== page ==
Little Village Foundation

See the people
Hear the music
Feel the community

2016 Thanks and Review:
Fifty individuals donated to Little Village Foundation in 2016.
Six foundations awarded grants.
Over 275 people pitched in to help.

Over 275!

From musicians and engineers to people providing stuff like a couch for the night or a ride to the airport.

At times the work of a startup nonprofit can get dark and lonely. All of these folks joined in working together to make LVF a community of we.

It is contagious.

Thank you.

What We Did Together:

Artists and Releases:

Aireene Espiritu                                        Back Where I Belong

Aki Kumar                                                Ali Goes To Bollywood

John Blues Boyd                                      The Real Deal

Mariachi Mestizo                                      Te Doy La Libertad

Wee Willie Walker                                    Live! Notodden
2016 LVF Sponsored Performances/Fundraisers:

Freight and Salvage
Berkeley, Ca.

The Waterfront Blues Festival
Portland, Oregon

San Jose Jazz Festival
San Jose, Ca.

Big Easy Backyard Party
San Jose, Ca.

Hardly Strictly Bluegrass
San Francisco, Ca.

St. Mark’s In The Valley Los Olivos
Los Olivos, Ca.

Freight and Salvage (1/7/2017)
Berkeley, Ca.

* Freight and Salvage (1/7/2017) Berkeley, Ca.

Little Village All Together at Hardly Strictly Bluegrass
Blowin’ the Blues Bollywood-Style with Aki Kumar | KQED Arts

PBS: Blowin’ the Blues Bollywood- Style with Aki Kumar

Mariachi Mestizo’s Day at Capitol Studios Hollywood.
John “Blues” Boyd Earned His Middle Name The Hard Way
 Aireene Espiritu explores the roots that made her the unique voice she is in folk music and simultaneously reveals to us both a powerful persona and a touching glimpse into her background.
Comprehensive Press Report

A link to over 50 articles, interviews and tv pieces:

One Last Bit:


I’m blessed to have had such great in-laws. Kind and generous. Always with an optimistic outlook for anybody and everybody. Herman lived to be 101 until he passed a few years ago. Rachel will be 99 next month and she’ll out live us all. Reads NYT and watches MSNBC everyday. Better have your facts straight if you want to talk current events. She is very current.

Both were born and raised in New York, at one point early on living in the Bronx before migrating to Long Island and then finally the big leap in 1969 to Albuquerque, NM.

New York pre 1960’s has always fascinated me. Being a musician you’d have to be deaf not to be. Or an artist, dancer, actor- whatever. Back then the creative wattage of New Yorkers alone could have lit up Yankee Stadium.

I hate the Yankees but I am a New York-ophile.

They had tons of stories about life in New York. Deferential about it, not bragging but kind of quiet. Over the years they’d slowly open up about it.

“Did you see ever see the Yankees play?”


“1927 Yankees?”

He thought about it,


The greatest baseball team ever and Herman was talking about them like it was yesterday.

I was amazed.

So nonchalant.

I suppose in some way it was like guys talking about having fought in a war, they’re not forthcoming with the experience but over time they might talk about it a little.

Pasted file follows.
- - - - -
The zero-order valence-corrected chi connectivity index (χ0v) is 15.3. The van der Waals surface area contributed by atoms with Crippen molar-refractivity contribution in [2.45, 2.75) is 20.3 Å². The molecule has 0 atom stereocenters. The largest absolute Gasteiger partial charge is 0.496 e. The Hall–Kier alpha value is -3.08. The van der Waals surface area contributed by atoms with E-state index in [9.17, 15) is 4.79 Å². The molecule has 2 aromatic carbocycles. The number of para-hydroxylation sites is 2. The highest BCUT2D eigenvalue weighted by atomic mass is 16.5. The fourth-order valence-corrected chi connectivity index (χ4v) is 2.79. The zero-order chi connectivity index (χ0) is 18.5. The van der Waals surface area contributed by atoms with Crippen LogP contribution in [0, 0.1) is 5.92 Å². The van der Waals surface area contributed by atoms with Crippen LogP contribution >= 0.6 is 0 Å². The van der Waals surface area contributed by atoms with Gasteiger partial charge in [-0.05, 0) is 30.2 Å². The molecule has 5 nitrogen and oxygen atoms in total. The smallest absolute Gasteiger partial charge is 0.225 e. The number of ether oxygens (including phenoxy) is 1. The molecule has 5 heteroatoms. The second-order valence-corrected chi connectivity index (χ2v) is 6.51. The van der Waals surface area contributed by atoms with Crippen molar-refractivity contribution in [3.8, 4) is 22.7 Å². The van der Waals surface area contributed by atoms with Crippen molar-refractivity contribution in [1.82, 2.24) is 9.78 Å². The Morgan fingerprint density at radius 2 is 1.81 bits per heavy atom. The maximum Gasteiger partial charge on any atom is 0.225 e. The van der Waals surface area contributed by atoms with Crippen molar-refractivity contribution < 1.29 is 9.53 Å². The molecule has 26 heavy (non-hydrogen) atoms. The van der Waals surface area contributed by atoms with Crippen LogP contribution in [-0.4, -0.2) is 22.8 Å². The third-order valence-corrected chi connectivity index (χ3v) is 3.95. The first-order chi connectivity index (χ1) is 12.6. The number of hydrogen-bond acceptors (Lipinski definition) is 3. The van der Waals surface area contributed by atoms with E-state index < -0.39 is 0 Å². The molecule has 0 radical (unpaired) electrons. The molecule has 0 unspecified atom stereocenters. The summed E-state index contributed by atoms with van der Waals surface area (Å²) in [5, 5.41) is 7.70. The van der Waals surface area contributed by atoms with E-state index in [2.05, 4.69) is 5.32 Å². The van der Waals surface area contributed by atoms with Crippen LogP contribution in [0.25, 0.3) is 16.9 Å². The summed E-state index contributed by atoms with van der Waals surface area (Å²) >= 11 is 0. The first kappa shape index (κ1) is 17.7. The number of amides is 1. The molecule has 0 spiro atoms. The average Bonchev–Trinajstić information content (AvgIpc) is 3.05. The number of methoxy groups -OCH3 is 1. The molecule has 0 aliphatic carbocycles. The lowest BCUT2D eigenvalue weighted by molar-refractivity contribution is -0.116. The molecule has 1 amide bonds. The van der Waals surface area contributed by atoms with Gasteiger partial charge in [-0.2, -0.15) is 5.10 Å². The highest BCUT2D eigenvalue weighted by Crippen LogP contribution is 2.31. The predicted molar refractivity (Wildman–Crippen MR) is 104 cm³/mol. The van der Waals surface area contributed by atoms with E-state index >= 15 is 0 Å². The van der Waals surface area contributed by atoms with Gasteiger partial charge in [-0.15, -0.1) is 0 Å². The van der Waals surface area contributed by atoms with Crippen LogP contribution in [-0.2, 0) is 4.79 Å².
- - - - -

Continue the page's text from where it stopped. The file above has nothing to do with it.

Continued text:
At one point he quietly told me a story that was like that. Deborah and I were married for years before he got around to telling it to me:

In 1949 they were living in the Bronx. On a Sunday afternoon late in the summer they had driven down Broadway to midtown Manhattan to see Othello with Paul Robeson. A matinee performance. Afterwards they had gotten back in their car and headed out to lunch. As they drove past the theater they had seen Paul Robeson standing out front trying catch a cab.

They had lunch in the old neighborhood (now Chinatown) and then drove back up Broadway to the Bronx.

Passing the theater again they saw Paul Robeson still standing in front still trying to get a cab. They turned the car around and pulled in front of the theater,

“Mr. Robeson we’d be happy to give you a ride anywhere you like.”

In the car during the ensuing conversation Paul Robeson invited them to be his special guests at a performance he was doing in Peekskill the following Saturday.

“Peekskill? We have a cabin there we go to every summer, we’d love to.”

In those days there were lots of New Yorkers who spent summer vacations in that part of New York. It had been that way with Herman and Rachel and all their relatives.

The following weekend they stayed at the cabin and attended the concert.

This from Wikipedia:

“The Peekskill riots were anti-communist riots with anti-black and anti-Semitic undertones[1] that took place at Cortlandt Manor, Westchester County, New York, in 1949.[2] The catalyst for the rioting was an announced concert by black singer Paul Robeson, who was well known for his strong pro-trade union stance, civil rights activism, communist affiliations, and anti-colonialism. The concert, organized as a benefit for the Civil Rights Congress, was scheduled to take place on August 27 in Lakeland Acres, just north of Peekskill.[3]”

Herman said,

“People yelled names at us and threw rocks .”

He looked at me and pointed his finger in an attempt to be angry,

“We went back to our cabin, packed our things and left. Never again did we go back there.”

What started out an act of basic kindness, my in-laws giving Paul Robeson a ride, then accepting his gracious offer to attend the concert, turned into one of the worst displays ever of Americans behaving poorly. There’s lots of YouTubes of the Peekskill riots. People yelling racial slurs, anti semantic slogans and throwing rocks.

It’s fair to say that back then The House Un-American Activities Committee had done a lot to scare people. In 2016 Newt Gingrich called for the reinstatement of The House Un-American Activities Committee.

In our family there are lots of stories of my in-laws doing kind things for people. In New York and later in Albuquerque.  Not big things necessarily but the little things that no one really notices. The sort of things that quietly make a difference in everyday life.